You can cut to the 'cocktail' chase and skip over the more frenetic tunes; that will leave you more time for transcription. Transcription is critical because it is your link to a century's worth of innovations by jazz giants. Sign up to join this community. The best answers are voted up and rise to the top. Home Questions Tags Users Unanswered. Ask Question. Asked 4 years, 5 months ago. Active 1 year, 4 months ago. Viewed 11k times. What parts do you have problems with?
It will get hard to get through if you don't have the concept of modes and scales down, so that could be one thing to study if you encounter problems. I believe the idea of the book is trying to build a very strong foundation for jazz improvisation, so it is quite thorough. Hal Leonard has books for certain styles of piano, which are somewhat easier to digest, maybe try one of those out?
Thanks, I will give those a shot. I have read through just the first section on 3 note voicings and tried those on a few pieces. I know one answer is grab a lead sheets and practice, practice, practice - but I suppose I'm just looking for a method that might hold my hand a bit more.
In the book he tries to have you apply the theoretical material to tunes. If you don't have a real book or one of the real book apps, download one and look up the tunes he suggests working on. And don't forget to flip to random tunes on your own and try the exercises out on tunes that catch your eye when you're just flipping through.
Also note that although cocktail-piano audiences may appreciate colourful re-harmonisations of familiar tunes, they still want to hear the TUNES, not your jazz improvisations on them! Iain Duncan Iain Duncan 5 5 silver badges 9 9 bronze badges. That's the one that really broke the wall for me. His Jazz Theory Book is the same. He throws you into the middle of things, doesn't bother to define his terms well and makes many assumptions that are by no means agreed upon or well explained.
Definitely not for beginners.
Mark Levine Jazz Theory Book
Areel Xocha Areel Xocha 2, 4 4 silver badges 13 13 bronze badges. Sign up or log in Sign up using Google. Sign up using Facebook. Literally hundreds of well-chosen examples are presented in a systematic and orderly fashion, transcribed from a wide array of recordings, with convincing explanations regarding the harmonic choices made by the performers.
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Were this volume to have nothing else to offer, which I do not mean to suggest, the transcribed musical excerpts themselves would present an invaluable reference tool for anyone with an interest in jazz theory. Aim for that state of grace, when you no longer have to think about theory. The format does not directly adapt to classroom use, since no exercises are included and material is not presented in order of progressive difficulty. Levine quickly becomes bogged down in discussions of several esoteric chords that are bound to raise objections from experienced jazz musicians and simply lead to confusion among less experienced.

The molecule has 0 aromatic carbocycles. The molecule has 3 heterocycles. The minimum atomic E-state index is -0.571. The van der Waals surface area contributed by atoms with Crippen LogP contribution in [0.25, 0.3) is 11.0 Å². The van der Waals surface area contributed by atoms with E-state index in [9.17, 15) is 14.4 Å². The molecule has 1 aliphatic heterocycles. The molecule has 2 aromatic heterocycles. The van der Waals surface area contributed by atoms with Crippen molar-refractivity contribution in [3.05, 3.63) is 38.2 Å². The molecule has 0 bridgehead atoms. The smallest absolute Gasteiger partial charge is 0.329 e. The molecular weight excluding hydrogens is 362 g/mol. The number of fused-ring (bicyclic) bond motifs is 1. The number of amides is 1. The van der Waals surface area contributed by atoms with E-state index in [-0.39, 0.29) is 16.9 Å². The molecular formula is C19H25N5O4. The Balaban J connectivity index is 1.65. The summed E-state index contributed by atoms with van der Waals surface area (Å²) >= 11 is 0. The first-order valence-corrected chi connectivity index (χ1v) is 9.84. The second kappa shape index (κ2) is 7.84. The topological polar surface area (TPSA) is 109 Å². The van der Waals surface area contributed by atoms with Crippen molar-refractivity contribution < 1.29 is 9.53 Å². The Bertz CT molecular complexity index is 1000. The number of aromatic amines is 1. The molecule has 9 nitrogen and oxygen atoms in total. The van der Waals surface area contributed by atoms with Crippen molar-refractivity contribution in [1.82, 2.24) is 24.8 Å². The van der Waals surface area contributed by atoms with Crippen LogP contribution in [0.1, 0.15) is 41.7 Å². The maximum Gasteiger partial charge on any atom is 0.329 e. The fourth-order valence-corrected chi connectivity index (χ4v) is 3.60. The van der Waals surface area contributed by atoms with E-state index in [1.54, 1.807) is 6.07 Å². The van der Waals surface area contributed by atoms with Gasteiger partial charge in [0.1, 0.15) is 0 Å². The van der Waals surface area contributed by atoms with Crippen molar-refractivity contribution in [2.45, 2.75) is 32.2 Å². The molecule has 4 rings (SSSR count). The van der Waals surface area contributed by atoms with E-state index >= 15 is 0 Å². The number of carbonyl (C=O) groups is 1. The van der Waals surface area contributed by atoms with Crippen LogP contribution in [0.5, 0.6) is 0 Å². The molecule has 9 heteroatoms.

The nadir of this chapter for me was a four-page discussion of the susb9 chord, derived from the Phrygian mode. Attempting to use this book as a text for any level of study would require careful selection and shuffling of material. Generally, he steers clear of popular and Broadway influences, despite their strong historical ties with the music. But Levine takes the title of his book seriously, and however much the materials of jazz may resemble or derive from popular, theater, or classical music, those connections do not concern him.
Unfortunately, what is egregiously lacking is theoretical discussion. For this reason, alternative interpretations or explanations of musical phenomena do not interest him. This view, in essence, assumes that any chord symbol used in jazz implies a full complement of upper extensions 7th, 9th, 11th, and 13th , and accordingly can be reinterpreted as some type of usually seven-note scale.
For example, the chord symbol Dm7, according to this approach, would imply a possible 9th, 11th, and 13th, and would therefore be seen as equivalent to the Dorian mode. It is an indisputable fact that many jazz musicians share this view, and the expediency and usefulness of this approach is not to be denied. A Cmaj7 9, 11,13 serving as a tonic chord in the key of C and the same chord serving as the subdominant in the key of G share the same notes, and may both be thought of as verticalizations of the Lydian mode, but they serve two entirely different functions in the diatonic context, and are likely to be treated as such by the improviser.
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Among other things, one contains the fourth degree of the key, and the other does not. But it may be necessary to think in terms of chords when diatonic function is a significant component of the harmonic motion. Instead, Levine presents a list of the seven modes associated with the diatonic scale and attempts to assign an appropriate chord to each. Presumably, the members of the tonic triad have no particular importance beyond that of the other notes in the Ionian mode.